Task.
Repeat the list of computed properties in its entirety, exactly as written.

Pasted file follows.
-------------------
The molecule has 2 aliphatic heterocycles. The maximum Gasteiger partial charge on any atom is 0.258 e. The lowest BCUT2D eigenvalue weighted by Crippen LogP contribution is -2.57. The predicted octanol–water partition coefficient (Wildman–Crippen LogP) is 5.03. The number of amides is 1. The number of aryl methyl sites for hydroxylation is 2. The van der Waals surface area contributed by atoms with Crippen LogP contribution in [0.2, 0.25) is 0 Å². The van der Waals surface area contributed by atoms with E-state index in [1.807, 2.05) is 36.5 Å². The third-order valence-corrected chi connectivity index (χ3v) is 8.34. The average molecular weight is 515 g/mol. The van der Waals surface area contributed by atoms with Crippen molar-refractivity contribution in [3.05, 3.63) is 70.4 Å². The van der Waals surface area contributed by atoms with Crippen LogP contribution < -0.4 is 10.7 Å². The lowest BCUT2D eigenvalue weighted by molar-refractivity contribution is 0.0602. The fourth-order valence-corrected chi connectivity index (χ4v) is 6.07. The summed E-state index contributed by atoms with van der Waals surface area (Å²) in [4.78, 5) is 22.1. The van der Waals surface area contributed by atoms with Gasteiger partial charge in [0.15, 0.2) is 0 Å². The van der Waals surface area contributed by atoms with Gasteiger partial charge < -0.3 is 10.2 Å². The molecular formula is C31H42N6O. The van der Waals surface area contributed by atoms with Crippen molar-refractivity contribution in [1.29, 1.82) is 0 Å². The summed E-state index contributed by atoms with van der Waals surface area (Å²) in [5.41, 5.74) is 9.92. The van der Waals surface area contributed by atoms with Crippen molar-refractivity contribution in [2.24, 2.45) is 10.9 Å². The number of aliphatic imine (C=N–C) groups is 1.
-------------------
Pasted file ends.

The molecule has 2 aliphatic heterocycles. The maximum Gasteiger partial charge on any atom is 0.258 e. The lowest BCUT2D eigenvalue weighted by Crippen LogP contribution is -2.57. The predicted octanol–water partition coefficient (Wildman–Crippen LogP) is 5.03. The number of amides is 1. The number of aryl methyl sites for hydroxylation is 2. The van der Waals surface area contributed by atoms with Crippen LogP contribution in [0.2, 0.25) is 0 Å². The van der Waals surface area contributed by atoms with E-state index in [1.807, 2.05) is 36.5 Å². The third-order valence-corrected chi connectivity index (χ3v) is 8.34. The average molecular weight is 515 g/mol. The van der Waals surface area contributed by atoms with Crippen molar-refractivity contribution in [3.05, 3.63) is 70.4 Å². The van der Waals surface area contributed by atoms with Crippen LogP contribution < -0.4 is 10.7 Å². The lowest BCUT2D eigenvalue weighted by molar-refractivity contribution is 0.0602. The fourth-order valence-corrected chi connectivity index (χ4v) is 6.07. The summed E-state index contributed by atoms with van der Waals surface area (Å²) in [4.78, 5) is 22.1. The van der Waals surface area contributed by atoms with Gasteiger partial charge in [0.15, 0.2) is 0 Å². The van der Waals surface area contributed by atoms with Gasteiger partial charge < -0.3 is 10.2 Å². The molecular formula is C31H42N6O. The van der Waals surface area contributed by atoms with Crippen molar-refractivity contribution in [1.29, 1.82) is 0 Å². The summed E-state index contributed by atoms with van der Waals surface area (Å²) in [5.41, 5.74) is 9.92. The van der Waals surface area contributed by atoms with Crippen molar-refractivity contribution in [2.24, 2.45) is 10.9 Å². The number of aliphatic imine (C=N–C) groups is 1.